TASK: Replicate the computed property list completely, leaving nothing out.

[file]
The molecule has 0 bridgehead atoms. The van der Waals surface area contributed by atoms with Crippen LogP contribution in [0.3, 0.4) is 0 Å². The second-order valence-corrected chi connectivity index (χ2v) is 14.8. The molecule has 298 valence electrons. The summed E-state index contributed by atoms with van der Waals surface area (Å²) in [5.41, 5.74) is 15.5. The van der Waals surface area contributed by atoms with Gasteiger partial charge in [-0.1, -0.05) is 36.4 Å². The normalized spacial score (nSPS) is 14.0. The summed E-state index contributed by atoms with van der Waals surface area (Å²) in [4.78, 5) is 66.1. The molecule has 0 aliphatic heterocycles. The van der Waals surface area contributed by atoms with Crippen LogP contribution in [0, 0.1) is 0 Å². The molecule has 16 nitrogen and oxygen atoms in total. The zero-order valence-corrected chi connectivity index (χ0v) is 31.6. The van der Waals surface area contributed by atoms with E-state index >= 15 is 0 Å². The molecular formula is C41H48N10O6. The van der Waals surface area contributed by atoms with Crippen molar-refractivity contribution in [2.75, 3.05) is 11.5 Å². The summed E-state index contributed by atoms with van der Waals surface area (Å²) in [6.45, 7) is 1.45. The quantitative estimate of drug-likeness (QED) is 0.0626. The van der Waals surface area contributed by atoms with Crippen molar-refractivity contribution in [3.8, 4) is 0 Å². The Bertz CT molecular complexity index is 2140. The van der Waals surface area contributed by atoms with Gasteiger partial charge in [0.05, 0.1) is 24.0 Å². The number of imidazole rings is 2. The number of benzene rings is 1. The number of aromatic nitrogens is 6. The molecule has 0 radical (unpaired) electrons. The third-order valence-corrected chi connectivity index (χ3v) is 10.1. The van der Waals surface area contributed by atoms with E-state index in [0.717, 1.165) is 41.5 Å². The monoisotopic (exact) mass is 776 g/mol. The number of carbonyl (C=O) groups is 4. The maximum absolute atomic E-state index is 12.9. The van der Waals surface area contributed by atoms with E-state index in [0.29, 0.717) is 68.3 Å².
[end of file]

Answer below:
The molecule has 0 bridgehead atoms. The van der Waals surface area contributed by atoms with Crippen LogP contribution in [0.3, 0.4) is 0 Å². The second-order valence-corrected chi connectivity index (χ2v) is 14.8. The molecule has 298 valence electrons. The summed E-state index contributed by atoms with van der Waals surface area (Å²) in [5.41, 5.74) is 15.5. The van der Waals surface area contributed by atoms with Gasteiger partial charge in [-0.1, -0.05) is 36.4 Å². The normalized spacial score (nSPS) is 14.0. The summed E-state index contributed by atoms with van der Waals surface area (Å²) in [4.78, 5) is 66.1. The molecule has 0 aliphatic heterocycles. The van der Waals surface area contributed by atoms with Crippen LogP contribution in [0, 0.1) is 0 Å². The molecule has 16 nitrogen and oxygen atoms in total. The zero-order valence-corrected chi connectivity index (χ0v) is 31.6. The van der Waals surface area contributed by atoms with E-state index >= 15 is 0 Å². The molecular formula is C41H48N10O6. The van der Waals surface area contributed by atoms with Crippen molar-refractivity contribution in [2.75, 3.05) is 11.5 Å². The summed E-state index contributed by atoms with van der Waals surface area (Å²) in [6.45, 7) is 1.45. The quantitative estimate of drug-likeness (QED) is 0.0626. The van der Waals surface area contributed by atoms with Crippen molar-refractivity contribution in [3.8, 4) is 0 Å². The Bertz CT molecular complexity index is 2140. The van der Waals surface area contributed by atoms with Gasteiger partial charge in [0.05, 0.1) is 24.0 Å². The number of imidazole rings is 2. The number of benzene rings is 1. The number of aromatic nitrogens is 6. The molecule has 0 radical (unpaired) electrons. The third-order valence-corrected chi connectivity index (χ3v) is 10.1. The van der Waals surface area contributed by atoms with E-state index in [0.717, 1.165) is 41.5 Å². The monoisotopic (exact) mass is 776 g/mol. The number of carbonyl (C=O) groups is 4. The maximum absolute atomic E-state index is 12.9. The van der Waals surface area contributed by atoms with E-state index in [0.29, 0.717) is 68.3 Å².